I’ve liked several of the “10 in 10″ blog hop topics organized by the iHomeschoolNetwork and linked up to Top Ten Tuesday @ Many Little Blessings for other topics, but I haven’t been organized enough to participate in any of the “10 in 10″ topics yet! I was clued in to this week’s topic early enough today to get a post written, so I thought I would join in the fun!
So here are the “Top Ten Questions People Ask Me About Homeschooling”:
1. Why do you homeschool your kids? We did not make our decision primarily for academic reasons, though I do really appreciate all the wonderful academic opportunities we have with homeschooling to give our kids an excellent, personalized education. We chose homeschooling because of the unique opportunity it gives us to help our children develop Godly, Christ-like character and to be the primary influences in their lives during some very formative years of their lives.
2. At what point did you decide to homeschool your kids? I can honestly say we “decided” or at least both agreed it was a path we would consider before we were even married! Both my husband and I were really impressed with several homeschooling families we knew in the church we attended before we were married. As we discussed a number of topics while we were courting, the topic of education came up and we both agreed that many of the homeschooled kids (and former homeschooled kids who were now college students) were some of the most mature, well-grounded kids we had ever met. We both thought at that point that if we did get married and have kids, homeschooling is something we would like to do. So after we did get married and then have kids, we already had the path of homeschooling in mind and planned to head that direction right from the start of our parenting journey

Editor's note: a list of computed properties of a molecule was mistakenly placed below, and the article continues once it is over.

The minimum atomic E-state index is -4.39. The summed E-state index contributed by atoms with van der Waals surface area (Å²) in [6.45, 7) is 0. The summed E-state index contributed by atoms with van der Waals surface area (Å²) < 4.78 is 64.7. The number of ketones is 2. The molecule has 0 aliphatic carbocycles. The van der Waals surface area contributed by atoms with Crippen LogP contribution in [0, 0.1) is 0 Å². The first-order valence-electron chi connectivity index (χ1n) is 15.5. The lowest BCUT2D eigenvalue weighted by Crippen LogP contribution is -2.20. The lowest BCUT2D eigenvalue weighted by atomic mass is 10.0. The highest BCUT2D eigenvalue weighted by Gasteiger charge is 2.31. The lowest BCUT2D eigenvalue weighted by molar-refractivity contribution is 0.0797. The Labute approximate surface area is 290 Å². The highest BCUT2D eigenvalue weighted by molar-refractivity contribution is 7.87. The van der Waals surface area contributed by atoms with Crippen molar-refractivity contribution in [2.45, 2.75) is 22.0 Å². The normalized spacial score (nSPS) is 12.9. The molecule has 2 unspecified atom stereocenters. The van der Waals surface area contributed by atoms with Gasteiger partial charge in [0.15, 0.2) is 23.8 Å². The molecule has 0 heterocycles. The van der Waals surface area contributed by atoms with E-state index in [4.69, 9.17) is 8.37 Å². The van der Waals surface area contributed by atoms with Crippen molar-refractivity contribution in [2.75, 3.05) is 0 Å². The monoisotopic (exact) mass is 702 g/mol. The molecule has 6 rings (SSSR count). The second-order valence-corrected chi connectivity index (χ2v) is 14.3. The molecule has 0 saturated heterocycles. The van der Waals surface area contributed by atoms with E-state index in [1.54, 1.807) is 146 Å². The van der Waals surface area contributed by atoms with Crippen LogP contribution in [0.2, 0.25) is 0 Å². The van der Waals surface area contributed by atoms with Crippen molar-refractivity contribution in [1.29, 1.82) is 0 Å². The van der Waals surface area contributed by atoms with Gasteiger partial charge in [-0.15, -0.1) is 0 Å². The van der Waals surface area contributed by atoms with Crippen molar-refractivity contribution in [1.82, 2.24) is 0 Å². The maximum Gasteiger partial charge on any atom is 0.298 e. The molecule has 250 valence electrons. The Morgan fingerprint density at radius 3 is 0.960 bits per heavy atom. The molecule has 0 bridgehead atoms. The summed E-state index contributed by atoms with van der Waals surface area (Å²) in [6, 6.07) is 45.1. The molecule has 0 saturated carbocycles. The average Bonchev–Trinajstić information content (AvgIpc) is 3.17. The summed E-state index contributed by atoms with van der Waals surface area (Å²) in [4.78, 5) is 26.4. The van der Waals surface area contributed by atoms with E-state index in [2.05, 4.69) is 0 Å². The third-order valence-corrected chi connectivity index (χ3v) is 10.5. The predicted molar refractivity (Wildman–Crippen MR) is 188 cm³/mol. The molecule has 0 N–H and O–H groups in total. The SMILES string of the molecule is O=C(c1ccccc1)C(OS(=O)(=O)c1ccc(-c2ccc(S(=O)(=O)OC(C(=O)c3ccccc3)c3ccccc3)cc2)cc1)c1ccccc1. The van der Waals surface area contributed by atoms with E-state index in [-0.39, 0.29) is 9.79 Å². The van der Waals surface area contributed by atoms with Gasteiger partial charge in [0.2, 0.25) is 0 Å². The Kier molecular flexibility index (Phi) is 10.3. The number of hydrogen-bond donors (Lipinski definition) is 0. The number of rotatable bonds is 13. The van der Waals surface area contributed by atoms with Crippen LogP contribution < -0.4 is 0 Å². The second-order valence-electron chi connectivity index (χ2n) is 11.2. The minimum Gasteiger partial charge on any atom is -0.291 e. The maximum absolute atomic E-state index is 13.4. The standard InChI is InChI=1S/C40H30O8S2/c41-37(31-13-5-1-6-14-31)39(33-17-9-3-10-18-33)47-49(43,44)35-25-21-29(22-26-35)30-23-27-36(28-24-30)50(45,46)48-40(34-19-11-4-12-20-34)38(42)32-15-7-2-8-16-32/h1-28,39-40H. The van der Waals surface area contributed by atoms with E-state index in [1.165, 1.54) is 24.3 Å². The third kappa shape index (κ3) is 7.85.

3. Is it hard to homeschool with a baby and a toddler and a couple of older kids as well? Yes, some days it is very challenging! Other days, it doesn’t seem so bad as the boys play together and holding/feeding a baby is pretty conducive to doing school simultaneously. Planning ahead helps. I wrote a post a couple months ago with a few more thoughts about homeschooling with a new baby in the family.
4. Is homeschooling expensive? It doesn’t have to be! I feel like I am a “moderate” spender when it comes to homeschooling expenses. So far, we have typically spent a few hundred dollars per year on curriculum and activities. I try to find bargains whenever I can (often by buying used), but I am also not afraid to make good investments and to value my time by not creating everything myself. Some families spend a lot more than we do. Other families make do with spending much less, and all still give their kids a good education.
5. Do you have to be super organized and creative and love planning to homeschool? Okay, so no one ever asked me that question exactly. But people do say to me on a regular basis things like, “I could never homeschool because I am not [insert description here] like you”….where the “blank” in that sentence is often “organized”, “creative” or “a planner.” The answer is definitely, “No” — you don’t have to be “like me” in those ways to homeschool. It’s true that homeschooling isn’t for everyone. BUT, I make certain choices in my homeschooling because of my personality and strengths. There are many homeschooling methods and curricula that are very conducive to homeschooling for people with strengths, weaknesses and personality types very different than mine.
6. How do you find time to cook, clean, shop and do everything else you need to do AND homeschool? I don’t clean my house very often. Seriously. It is hard to find time for everything, and I am not always the best at balancing other household demands along with homeschooling (or along with parenting in general). I could improve at this and need to get my kids more involved, particularly with cleaning and dishes. On the other hand, kids are only little once and I am more concerned with raising Godly kids than having a spotless house.